Henk Volberda, professor of Strategic Management at Rotterdam School of Management, has concluded that reducing gender inequality has come to a standstill in the Netherlands, despite the fact that the global gender gap is closing. Professor Volberda arrived at this conclusion as a result of the recently-published Global Gender Gap Index.

The Global Gender Gap Index is a barometer published annually by the World Economic Forum, which is represented in the Netherlands by Professor Volberda. Although, relatively speaking, the Netherlands is one of the world’s top countries when it comes to emancipation, the professor says that we’re increasingly lagging behind, especially when compared to Scandinavian countries.

Women are earning less

In the Netherlands, women have equal access to medical facilities, and they make up the majority of the population in higher education. However, they still earn less than men in exactly the same jobs (23% less) and they hold fewer executive posts as well: only 29% of executives in the Netherlands is female. Although women’s participation on the labour market has increased – 74% of women is currently in paid employment – 75% of the time these jobs are part-time. Only 25% of men in the Netherlands works part-time.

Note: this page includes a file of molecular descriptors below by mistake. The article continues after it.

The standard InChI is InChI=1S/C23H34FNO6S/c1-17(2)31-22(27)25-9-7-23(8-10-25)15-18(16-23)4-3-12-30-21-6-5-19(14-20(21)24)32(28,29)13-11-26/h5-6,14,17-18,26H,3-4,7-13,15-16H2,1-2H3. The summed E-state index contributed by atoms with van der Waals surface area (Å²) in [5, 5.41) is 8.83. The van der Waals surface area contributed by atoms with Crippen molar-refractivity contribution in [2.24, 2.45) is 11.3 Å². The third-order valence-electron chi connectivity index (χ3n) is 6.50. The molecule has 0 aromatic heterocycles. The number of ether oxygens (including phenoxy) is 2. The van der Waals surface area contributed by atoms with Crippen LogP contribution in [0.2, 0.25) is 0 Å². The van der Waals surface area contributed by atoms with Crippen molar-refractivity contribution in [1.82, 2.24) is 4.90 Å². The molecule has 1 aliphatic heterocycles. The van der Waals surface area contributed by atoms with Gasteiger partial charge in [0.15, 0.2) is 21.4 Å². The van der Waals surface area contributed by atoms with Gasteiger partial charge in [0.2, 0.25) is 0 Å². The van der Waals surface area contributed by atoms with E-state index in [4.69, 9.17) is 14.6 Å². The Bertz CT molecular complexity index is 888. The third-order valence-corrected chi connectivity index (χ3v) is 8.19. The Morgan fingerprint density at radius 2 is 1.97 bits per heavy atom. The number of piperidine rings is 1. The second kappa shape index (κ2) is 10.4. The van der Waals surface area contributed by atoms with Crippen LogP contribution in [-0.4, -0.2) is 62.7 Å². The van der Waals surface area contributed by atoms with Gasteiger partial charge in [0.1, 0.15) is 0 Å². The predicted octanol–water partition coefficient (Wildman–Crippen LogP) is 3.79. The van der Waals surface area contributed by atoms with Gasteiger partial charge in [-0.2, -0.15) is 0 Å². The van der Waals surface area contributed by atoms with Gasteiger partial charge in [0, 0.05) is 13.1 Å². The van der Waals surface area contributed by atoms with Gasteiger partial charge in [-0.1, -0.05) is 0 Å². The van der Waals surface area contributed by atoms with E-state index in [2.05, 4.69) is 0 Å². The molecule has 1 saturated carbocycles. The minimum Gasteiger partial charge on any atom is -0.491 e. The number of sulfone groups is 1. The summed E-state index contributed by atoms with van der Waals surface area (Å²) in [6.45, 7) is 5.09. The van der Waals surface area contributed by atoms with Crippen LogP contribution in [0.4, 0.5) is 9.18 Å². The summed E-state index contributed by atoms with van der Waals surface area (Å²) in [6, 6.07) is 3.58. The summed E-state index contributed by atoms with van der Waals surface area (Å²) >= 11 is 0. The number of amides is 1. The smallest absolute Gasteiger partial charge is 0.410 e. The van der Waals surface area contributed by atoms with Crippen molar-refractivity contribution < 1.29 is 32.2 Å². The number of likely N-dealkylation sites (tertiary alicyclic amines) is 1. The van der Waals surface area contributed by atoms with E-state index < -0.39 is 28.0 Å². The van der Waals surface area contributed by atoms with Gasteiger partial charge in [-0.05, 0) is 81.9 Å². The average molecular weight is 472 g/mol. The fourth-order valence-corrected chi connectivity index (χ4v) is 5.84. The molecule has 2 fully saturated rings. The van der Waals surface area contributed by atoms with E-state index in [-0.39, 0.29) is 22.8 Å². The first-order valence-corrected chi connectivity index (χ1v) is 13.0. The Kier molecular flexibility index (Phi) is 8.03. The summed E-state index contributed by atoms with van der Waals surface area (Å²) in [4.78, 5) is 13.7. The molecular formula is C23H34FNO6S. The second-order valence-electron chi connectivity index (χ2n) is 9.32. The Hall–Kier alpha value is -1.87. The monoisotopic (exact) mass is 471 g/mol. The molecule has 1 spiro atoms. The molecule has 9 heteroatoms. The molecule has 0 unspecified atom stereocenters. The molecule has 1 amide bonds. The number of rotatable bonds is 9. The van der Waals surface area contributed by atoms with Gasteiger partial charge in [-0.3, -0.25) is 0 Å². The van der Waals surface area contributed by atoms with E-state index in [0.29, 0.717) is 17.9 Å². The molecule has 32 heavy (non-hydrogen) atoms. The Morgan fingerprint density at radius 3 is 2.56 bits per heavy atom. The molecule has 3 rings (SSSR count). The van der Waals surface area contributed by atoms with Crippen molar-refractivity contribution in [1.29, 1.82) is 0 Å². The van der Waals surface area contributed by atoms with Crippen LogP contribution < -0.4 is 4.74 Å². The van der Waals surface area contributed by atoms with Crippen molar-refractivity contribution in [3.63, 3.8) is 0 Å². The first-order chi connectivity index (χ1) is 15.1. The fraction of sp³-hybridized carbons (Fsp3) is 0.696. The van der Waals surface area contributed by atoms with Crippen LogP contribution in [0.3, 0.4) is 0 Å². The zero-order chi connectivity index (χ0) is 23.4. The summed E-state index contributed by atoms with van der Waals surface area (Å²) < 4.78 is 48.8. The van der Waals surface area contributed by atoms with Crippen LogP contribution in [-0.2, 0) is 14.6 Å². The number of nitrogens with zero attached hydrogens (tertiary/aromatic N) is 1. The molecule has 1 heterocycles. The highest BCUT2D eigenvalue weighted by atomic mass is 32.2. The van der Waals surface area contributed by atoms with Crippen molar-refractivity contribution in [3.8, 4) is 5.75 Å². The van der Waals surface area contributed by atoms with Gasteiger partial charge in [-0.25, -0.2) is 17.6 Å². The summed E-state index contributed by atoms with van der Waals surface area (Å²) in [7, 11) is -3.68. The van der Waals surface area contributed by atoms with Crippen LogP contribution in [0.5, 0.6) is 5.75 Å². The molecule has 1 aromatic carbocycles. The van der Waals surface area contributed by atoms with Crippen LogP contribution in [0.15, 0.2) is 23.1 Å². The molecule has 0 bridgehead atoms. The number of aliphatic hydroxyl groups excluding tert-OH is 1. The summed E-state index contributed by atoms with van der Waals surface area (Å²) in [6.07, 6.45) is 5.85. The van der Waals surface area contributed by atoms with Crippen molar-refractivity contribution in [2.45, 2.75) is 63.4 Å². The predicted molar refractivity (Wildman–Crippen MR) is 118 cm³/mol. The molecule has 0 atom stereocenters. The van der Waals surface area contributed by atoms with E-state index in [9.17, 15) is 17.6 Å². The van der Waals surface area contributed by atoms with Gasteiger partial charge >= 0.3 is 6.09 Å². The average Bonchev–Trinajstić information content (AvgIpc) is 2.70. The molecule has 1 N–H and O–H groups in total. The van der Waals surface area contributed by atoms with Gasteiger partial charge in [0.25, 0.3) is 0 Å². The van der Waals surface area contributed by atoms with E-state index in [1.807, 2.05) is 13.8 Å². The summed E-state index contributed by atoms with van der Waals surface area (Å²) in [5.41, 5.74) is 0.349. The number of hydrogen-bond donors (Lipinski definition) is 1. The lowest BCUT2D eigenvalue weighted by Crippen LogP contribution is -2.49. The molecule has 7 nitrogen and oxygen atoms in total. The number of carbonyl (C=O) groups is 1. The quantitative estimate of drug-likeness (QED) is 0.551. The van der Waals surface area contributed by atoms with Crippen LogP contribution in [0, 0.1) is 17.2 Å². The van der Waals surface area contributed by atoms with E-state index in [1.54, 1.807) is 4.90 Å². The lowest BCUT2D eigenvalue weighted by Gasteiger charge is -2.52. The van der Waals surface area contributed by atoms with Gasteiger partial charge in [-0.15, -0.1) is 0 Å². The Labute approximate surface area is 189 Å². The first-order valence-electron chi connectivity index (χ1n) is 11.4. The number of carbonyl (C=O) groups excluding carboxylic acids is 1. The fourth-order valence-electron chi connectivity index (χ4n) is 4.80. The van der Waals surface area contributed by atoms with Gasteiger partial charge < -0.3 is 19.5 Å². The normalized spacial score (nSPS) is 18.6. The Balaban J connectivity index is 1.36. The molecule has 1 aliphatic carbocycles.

A whole world to be conquered

Professor Volberda argues that there’s still a whole world waiting to be conquered, because more women on the labour market means more productivity and innovation. We should draw from our ‘reservoir’ of highly-qualified women with excellent academic achievements and follow the example set by Scandinavia, where combining work and family is regulated a lot better. The professor is also in favour of a top-down approach and a quota for a minimum number of female participants. In Norway, for instance, at least 40% of executive board members at listed companies must be women. And although this is being discussed in the Netherlands, no legislation has been passed as of yet. But it looks as though a wind of change is blowing through Europe, as the European Commission is now insisting that as of 2020, 40% of executive posts at all companies must be held by women. DR